My 5 Monday: Required Reading

Happy Monday my bookworms! It’s been awhile since I posted, but I’ve been slowly settling back into my second home, NYC. Coming back to NYC is always a little like riding a bike, I fall right into my old ways like no time has passed: waking up to my cat’s meows, standing at my favorite end of the subway platform, going to the same place for my favorite oatmeal, and of course, listening to an audiobook through it all.

Because it’s Monday and I’m sure I’m not the only one who needs a little pick me up, I wanted to start a new weekly blog post called “My 5 Monday” which is a top five of my favorite bookish things. And this Monday I wanted to talk about some of my past favorite books, specifically my favorite required reading from my school days. My fiance is in grad school, (working his butt off and making me so proud I may add!!) and it sometimes makes me think back to my school days and all the reading that was assigned. In fact, some of the books I was required to read in college actually became a few of my favorite books of all time, and wanted to share “My 5” favorites.

In college, I was a Geography major, and have always been a lover of maps. Senior year though, I returned to my first love, reading, and took a few literature classes. I took Latino Lit, focusing on POC narrators and authors, and Classic Lit, where we read classic literature but with more intersectionality: feminist and LGBT+ focused specifically. I learned so much in these classes; both of them shaped a lot about what I know and think today, and I even got some favorite reads out of it!

And with that, here are My 5 Monday: Required Reading edition.

5. Fun Home by Alison Bechdel

Fun Home is a graphic novel that doubles as a memoir of Alison Bechdel’s growing up. Don’t be deceived by the title or the fact that this is a graphic novel, it is not necessarily fun and lighthearted. Although she has a knack for comedy too, Fun Home illustrates the dysfunctional and darker family issues such as internalized homophobia and death. I love how Alison Bechdel can lets us into these family issues and hardships in a, well, fun, way such as a graphic novel. If you want to know the woman behind the Bechdel-Wallace test a little more closely, this a great and quick read, yet also full of rich meaning.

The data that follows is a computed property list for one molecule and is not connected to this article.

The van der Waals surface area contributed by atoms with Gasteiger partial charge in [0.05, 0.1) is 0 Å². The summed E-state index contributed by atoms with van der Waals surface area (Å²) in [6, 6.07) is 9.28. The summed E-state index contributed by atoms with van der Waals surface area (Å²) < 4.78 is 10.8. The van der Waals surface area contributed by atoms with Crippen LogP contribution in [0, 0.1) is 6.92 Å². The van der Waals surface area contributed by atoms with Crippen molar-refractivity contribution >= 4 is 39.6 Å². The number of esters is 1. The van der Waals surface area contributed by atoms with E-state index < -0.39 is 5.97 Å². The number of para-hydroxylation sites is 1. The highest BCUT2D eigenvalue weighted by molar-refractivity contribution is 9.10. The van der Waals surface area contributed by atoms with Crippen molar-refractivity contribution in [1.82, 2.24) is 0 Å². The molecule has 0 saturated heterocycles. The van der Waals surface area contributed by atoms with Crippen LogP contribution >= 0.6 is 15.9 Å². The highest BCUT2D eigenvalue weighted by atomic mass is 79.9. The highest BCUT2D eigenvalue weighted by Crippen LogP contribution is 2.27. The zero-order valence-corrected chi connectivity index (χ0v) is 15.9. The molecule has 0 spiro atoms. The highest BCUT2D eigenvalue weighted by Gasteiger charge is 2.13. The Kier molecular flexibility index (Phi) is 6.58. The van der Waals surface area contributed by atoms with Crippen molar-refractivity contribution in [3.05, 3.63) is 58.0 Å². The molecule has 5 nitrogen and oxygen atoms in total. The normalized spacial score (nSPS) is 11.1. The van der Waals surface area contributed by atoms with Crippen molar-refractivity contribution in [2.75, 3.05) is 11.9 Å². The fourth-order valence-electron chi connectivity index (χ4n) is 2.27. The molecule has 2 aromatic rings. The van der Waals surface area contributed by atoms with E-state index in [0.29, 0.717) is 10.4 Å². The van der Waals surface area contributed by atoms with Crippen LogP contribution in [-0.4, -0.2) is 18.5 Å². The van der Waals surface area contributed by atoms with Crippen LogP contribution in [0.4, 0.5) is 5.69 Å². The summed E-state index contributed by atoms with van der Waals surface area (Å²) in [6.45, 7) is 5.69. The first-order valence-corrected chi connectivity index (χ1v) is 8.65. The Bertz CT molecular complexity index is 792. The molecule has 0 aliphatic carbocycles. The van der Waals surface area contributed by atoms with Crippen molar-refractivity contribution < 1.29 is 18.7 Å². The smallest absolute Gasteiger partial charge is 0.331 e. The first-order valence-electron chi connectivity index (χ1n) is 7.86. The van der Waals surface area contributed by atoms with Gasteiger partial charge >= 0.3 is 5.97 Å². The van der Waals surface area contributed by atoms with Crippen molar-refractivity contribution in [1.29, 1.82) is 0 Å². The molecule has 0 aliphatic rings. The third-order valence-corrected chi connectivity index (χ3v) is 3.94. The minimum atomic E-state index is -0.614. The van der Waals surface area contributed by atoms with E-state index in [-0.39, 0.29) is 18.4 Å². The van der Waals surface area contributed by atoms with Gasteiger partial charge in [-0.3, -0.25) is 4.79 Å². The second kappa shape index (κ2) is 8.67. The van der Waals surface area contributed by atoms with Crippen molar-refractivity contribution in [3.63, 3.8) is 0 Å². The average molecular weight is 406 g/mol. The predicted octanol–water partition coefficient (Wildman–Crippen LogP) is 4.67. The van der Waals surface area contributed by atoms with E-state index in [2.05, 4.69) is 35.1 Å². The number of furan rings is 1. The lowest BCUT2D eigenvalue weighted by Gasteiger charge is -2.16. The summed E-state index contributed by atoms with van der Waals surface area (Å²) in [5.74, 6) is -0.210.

4. East of Eden by John Steinbeck

I don’t really think I could accurately sum up such a classic in a few sentences, but this book really changed my outlook on a lot of aspects of life and religion. It also happened to take place in some of my favorite Californian scenery- San Luis Obispo County. The first 200 page description of rolling hills may not appeal to everyone, but it really holds a special place in my heart. I finished this book in a few sittings, despite the length of the book; ok maaaaybe I finished because I was approaching some deadlines, but I like to think that it was really just that compelling. The ending brought me to tears (probably the first time that had ever happened to me) so this book is really special to me, more than I could sum up on this fine Monday afternoon.

3. The Awakening by Kate Chopin

It’s kind of funny that this book is number three on my list, because that’s the exact amount of times I’ve had to read it for different classes. I love this book for many different reasons, but it hasn’t always been this way. I actually hated this book the first time I read it, I think I was too young to really grasp it. By the third time this was assigned, I was enthralled. I feel like this book has grown up with me through the years, I read it at three different stages of life, and each time it meaning something different to me. This is a quick read that I will staunchly defend as important feminist literature with themes in: free will, love, and ultimately being a woman in the Victorian era.

2. To Kill a Mockingbird by Harper Lee

I promise I’m not being biased when I place this as my second favorite required reading even though it DID assist me in winning a regional competition in literature when I was in middle school. I read this book numerous times, wrote essay upon essay, and was even tested among other students on my knowledge of it. So to say I know this book like the back of my hand is an understatement. You would think with how many times I read it, this book would grow tired and boring. However, reading this book over and over again actually added to my love for it. This book was probably one of my best friends in middle school, and think what you want about me for saying that 🙂 This book was stuffed to the brims with important life lessons that kids and adults alike can benefit, and Scout will always be my little heroine.

1. The Tattooed Soldier by Hector Tobar

To say this novel, read in my Latino Lit class, changed my outlook on life is a complete understatement. Told in three different perspectives, and set during prominent historical moments, this book intertwines politics, love, history, and war. Partly set during the Guatemalan Civil War, Red Scare, and the Rodney King riots, this book covers so many important topics that will make you want to scream and cry and hug your loved ones all at once. This book impacted the way I think, and it made me love reading again after a very long dry spell of books. Whenever someone wants a reading recommendation, this is the first one I go to, and one I will always hold dear. It’s a tough read, but it will teach you in ways school doesn’t, and is an incredibly important required read.

Honorable mentions: The Yellow Wallpaper by Charlotte Perkins Gilman, Doubt by Jennifer Michael Hecht, Gods Go Begging by Alfredo Vea, and The Lottery and Other Stories by Shirley Jackson.

Before I started my love of thrillers and mysteries, I loved my required reading. These are some of my first loves and ones I will carry with me for a long time. Thanks for reading about some of my favorites- now I want to hear yours! What are some of your required reads that became favorites? What about ones you read but couldn’t stand? What do you think we should all be required to read in schools?